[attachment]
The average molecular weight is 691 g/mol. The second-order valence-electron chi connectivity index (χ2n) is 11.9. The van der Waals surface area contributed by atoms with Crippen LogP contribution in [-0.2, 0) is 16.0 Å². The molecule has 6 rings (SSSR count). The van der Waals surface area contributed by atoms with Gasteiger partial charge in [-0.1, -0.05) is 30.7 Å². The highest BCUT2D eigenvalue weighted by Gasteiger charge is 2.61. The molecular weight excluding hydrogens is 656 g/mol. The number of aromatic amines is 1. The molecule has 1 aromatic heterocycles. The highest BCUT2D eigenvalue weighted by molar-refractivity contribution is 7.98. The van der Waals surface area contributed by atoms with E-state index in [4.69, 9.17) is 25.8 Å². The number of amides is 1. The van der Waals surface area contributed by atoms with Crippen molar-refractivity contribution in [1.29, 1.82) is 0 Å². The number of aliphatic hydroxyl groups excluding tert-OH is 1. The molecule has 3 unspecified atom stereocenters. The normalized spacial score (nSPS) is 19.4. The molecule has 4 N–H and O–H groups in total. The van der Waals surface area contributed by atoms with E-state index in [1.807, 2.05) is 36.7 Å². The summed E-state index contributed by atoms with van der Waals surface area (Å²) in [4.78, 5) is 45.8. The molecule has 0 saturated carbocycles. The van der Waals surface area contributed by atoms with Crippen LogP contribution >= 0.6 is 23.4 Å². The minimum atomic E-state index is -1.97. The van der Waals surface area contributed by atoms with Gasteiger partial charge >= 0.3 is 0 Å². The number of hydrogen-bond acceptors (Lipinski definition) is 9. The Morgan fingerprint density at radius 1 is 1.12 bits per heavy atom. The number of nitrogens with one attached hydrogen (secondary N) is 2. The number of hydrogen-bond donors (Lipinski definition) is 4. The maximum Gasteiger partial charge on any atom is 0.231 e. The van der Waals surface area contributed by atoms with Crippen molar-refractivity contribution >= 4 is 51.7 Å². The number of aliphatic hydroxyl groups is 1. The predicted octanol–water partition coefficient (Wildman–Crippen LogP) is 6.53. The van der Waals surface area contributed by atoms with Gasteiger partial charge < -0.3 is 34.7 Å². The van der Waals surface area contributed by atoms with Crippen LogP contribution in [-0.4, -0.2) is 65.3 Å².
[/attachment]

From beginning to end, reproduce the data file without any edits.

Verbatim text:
The average molecular weight is 691 g/mol. The second-order valence-electron chi connectivity index (χ2n) is 11.9. The van der Waals surface area contributed by atoms with Crippen LogP contribution in [-0.2, 0) is 16.0 Å². The molecule has 6 rings (SSSR count). The van der Waals surface area contributed by atoms with Gasteiger partial charge in [-0.1, -0.05) is 30.7 Å². The highest BCUT2D eigenvalue weighted by Gasteiger charge is 2.61. The molecular weight excluding hydrogens is 656 g/mol. The number of aromatic amines is 1. The molecule has 1 aromatic heterocycles. The highest BCUT2D eigenvalue weighted by molar-refractivity contribution is 7.98. The van der Waals surface area contributed by atoms with E-state index in [4.69, 9.17) is 25.8 Å². The number of amides is 1. The van der Waals surface area contributed by atoms with Crippen molar-refractivity contribution in [1.29, 1.82) is 0 Å². The number of aliphatic hydroxyl groups excluding tert-OH is 1. The molecule has 3 unspecified atom stereocenters. The normalized spacial score (nSPS) is 19.4. The molecule has 4 N–H and O–H groups in total. The van der Waals surface area contributed by atoms with E-state index in [1.807, 2.05) is 36.7 Å². The summed E-state index contributed by atoms with van der Waals surface area (Å²) in [4.78, 5) is 45.8. The molecule has 0 saturated carbocycles. The van der Waals surface area contributed by atoms with Crippen LogP contribution >= 0.6 is 23.4 Å². The minimum atomic E-state index is -1.97. The van der Waals surface area contributed by atoms with Gasteiger partial charge >= 0.3 is 0 Å². The number of hydrogen-bond acceptors (Lipinski definition) is 9. The Morgan fingerprint density at radius 1 is 1.12 bits per heavy atom. The number of nitrogens with one attached hydrogen (secondary N) is 2. The number of hydrogen-bond donors (Lipinski definition) is 4. The maximum Gasteiger partial charge on any atom is 0.231 e. The van der Waals surface area contributed by atoms with Crippen molar-refractivity contribution >= 4 is 51.7 Å². The number of aliphatic hydroxyl groups is 1. The predicted octanol–water partition coefficient (Wildman–Crippen LogP) is 6.53. The van der Waals surface area contributed by atoms with Gasteiger partial charge < -0.3 is 34.7 Å². The van der Waals surface area contributed by atoms with Crippen LogP contribution in [-0.4, -0.2) is 65.3 Å².